AIR CLASSICS
"Drawing on a variety of sources from both sides, the author has written a detailed reference book that reads like a novel.”

WWII HISTORY MAGAZINE
"...Fortress Rabaul opens a broader vista on this under-studied campaign with its wide research, thoughtful analysis, and gifted story-teller’s panache.”

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Product Details

  • ISBN-13: 9780760345597
  • Publisher: Zenith Press
  • Publication date: 9/21/2013
  • Edition description: First
  • Pages: 416
  • Sales rank: 220,044
  • Product dimensions: 6.00 (w) x 9.00 (h) x 1.30 (d)

Meet the Author

Bruce Gamble is a retired naval flight officer and former historian with the Naval Aviation Museum foundation. He is the author of three previous books about the Pacific war: The Black Sheep, a complete combat history of Marine Fighting Squadron 214; Black Sheep One, a definitive biography of Greg “Pappy” Boyington; and Darkest Hour: The True Story of Lark Force at Rabaul, a detailed account of the Japanese invasion of New Britain. He lives in northwest Florida.

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Table of Contents


Preface
Acknowledgments
List of Maps
Rank Abbreviations

Prologue
1 Volcanoes, God, and Coconuts
2 24 Squadron
3 Gladiators
4 Desperate Hours
5 The Fall of Rabaul
6 Counterattack
7 Stronghold
8 Task Force 11
9 Medal of Honor: Edward H. “Butch” O’Hare
10 Carmichael’s Raid
11 Yanks Down Under
12 The Last Outpost
13 New Guinea Interlude
14 Wild Eagles
15 MO: The Offensive Blunted
16 Guests of the Emperor
17 Fading Glory
18 MacArthur’s New Airman
19 Medal of Honor: Harl Pease Jr.
20 The Personification of Evil
21 A Shift in Momentum
22 New Identities
23 Heavy Bomber Blues
24 Medal of Honor: Kenneth N. Walker
25 Blood in the Water
26 Operation I-Go: Yamamoto’s Last Offensive
27 Death of a Warrior God
Epilogue

Notes
BibliographyIndex 

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Customer Reviews

Average Rating 3
( 13 )
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Sort by: Showing all of 13 Customer Reviews
  • Anonymous

    Posted October 27, 2012

    Well written, couldn't put it down

    Very well written, very good read ............ rjp

    1 out of 1 people found this review helpful.

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  • Posted June 11, 2010

    more from this reviewer

    Mr. Gamble does an excellent job telling the story.

    Bruce Gamble's "Fortress Rabaul: The Battle for the Southwest Pacific, January 1942 - April 1943" is a magnificent and important work on this often neglected part of World War II. Mr. Gamble has paid the price in research. The accounts he collected from participants in the campaign, the US and Australian archives, and the official records of the US, Australian, and Japanese clarify and punctuate the events.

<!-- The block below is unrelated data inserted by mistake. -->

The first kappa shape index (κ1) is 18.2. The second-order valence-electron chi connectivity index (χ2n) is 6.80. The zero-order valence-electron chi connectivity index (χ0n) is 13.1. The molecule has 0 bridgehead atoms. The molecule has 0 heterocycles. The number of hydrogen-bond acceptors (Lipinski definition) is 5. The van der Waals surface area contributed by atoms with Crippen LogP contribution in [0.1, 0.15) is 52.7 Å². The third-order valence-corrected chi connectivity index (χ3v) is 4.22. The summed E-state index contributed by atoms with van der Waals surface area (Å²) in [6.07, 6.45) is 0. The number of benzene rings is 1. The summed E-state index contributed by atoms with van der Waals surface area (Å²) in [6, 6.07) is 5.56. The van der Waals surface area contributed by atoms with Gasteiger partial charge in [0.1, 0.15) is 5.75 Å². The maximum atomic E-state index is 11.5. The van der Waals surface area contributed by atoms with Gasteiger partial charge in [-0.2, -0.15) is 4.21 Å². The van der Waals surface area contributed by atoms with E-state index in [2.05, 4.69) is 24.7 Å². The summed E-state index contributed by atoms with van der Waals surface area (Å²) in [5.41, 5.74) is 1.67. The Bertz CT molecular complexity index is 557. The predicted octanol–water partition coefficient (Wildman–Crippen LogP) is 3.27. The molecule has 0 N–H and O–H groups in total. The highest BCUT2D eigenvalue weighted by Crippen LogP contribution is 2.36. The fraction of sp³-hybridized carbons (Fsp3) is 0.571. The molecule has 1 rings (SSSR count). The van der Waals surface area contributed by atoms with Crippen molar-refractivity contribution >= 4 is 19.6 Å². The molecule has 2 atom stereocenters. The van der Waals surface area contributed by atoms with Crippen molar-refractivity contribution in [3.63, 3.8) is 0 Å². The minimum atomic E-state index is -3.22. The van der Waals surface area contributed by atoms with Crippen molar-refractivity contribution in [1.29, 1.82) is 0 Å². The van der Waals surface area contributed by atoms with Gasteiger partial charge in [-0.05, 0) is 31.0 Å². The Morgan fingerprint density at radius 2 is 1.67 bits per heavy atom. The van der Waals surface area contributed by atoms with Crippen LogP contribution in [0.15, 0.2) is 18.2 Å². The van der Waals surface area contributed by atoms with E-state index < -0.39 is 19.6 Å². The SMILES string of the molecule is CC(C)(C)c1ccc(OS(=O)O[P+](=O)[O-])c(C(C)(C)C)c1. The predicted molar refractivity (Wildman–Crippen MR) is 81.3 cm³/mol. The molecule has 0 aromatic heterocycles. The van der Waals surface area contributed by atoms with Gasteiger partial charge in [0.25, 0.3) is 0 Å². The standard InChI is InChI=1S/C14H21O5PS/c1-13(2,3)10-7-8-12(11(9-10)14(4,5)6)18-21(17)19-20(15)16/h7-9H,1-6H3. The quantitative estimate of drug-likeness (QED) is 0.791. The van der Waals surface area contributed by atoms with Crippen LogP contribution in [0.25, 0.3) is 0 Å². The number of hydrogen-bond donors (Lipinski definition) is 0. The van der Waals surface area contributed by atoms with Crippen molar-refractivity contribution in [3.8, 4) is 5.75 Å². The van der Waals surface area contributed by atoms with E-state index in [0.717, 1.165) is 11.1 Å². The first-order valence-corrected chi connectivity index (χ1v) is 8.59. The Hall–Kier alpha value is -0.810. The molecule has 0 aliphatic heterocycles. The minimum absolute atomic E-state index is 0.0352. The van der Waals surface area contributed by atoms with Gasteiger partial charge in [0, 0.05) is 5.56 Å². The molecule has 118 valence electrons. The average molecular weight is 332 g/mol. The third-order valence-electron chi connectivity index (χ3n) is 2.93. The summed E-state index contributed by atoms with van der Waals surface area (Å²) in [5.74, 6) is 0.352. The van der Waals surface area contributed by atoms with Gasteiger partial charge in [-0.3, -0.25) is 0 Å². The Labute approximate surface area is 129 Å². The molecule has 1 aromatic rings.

You experience Rabaul and New Britain through his graphic description of the topography and weather. You get a clear understand of the volcanic origins of the Rabaul and the impact the volcanoes and volcanic activity to include earthquakes have on the land and inhabitants.

    Mr. Gamble does an excellent job telling the story. I read the book in one week while on vacation. I found it that compelling and entertaining. The author does an exceptional job telling the story. I was floored by the account of the bombing of the Komaki Maru. "The Komaki Maru shuddered under the impact of the two hits, which ignited the cargo of aviation fuel. 'A few seconds later,' recalled an Australian eyewitness, 'the ship was an inferno and the roar of the flames almost drowned out the screams of the Japanese trapped aboard.'

    The narrative reads with all the vigor and imagery of a novel. The chapter Medal of Honor: Lieutenant Edward H. "Butch" O'Hare reads like a Hollywood action movie. We learn the story of the man whose name graces O'Hare Airport in Chicago. We see how his action saved the USS Lexington and won him his nations highest military honor, the Congressional Medal of Honor. We learn the story of how he interposed his fighter between his ship and an advancing enemy formation of 9 attacking twin-engine heavy bombers. We see how without hesitation, alone and unaided, he repeatedly attacked this enemy formation, at close range in the face of intense combined machine gun and cannon fire. We find out that by his gallant and courageous action, his extremely skillful marksmanship in making the most of every shot of his limited amount of ammunition that he shot down 5 enemy bombers and severely damaged a sixth before they reached the bomb release point. As a result of his gallant action-one of the most daring, if not the most daring, single action in the history of combat aviation-he undoubtedly saved his carrier from serious damage.

    Other Medal of Honor stories like that of Harl Pease, Jr are include. The book is excellent. It is a must read for any military or aviation history buff. It would make a great addition to any community or university library.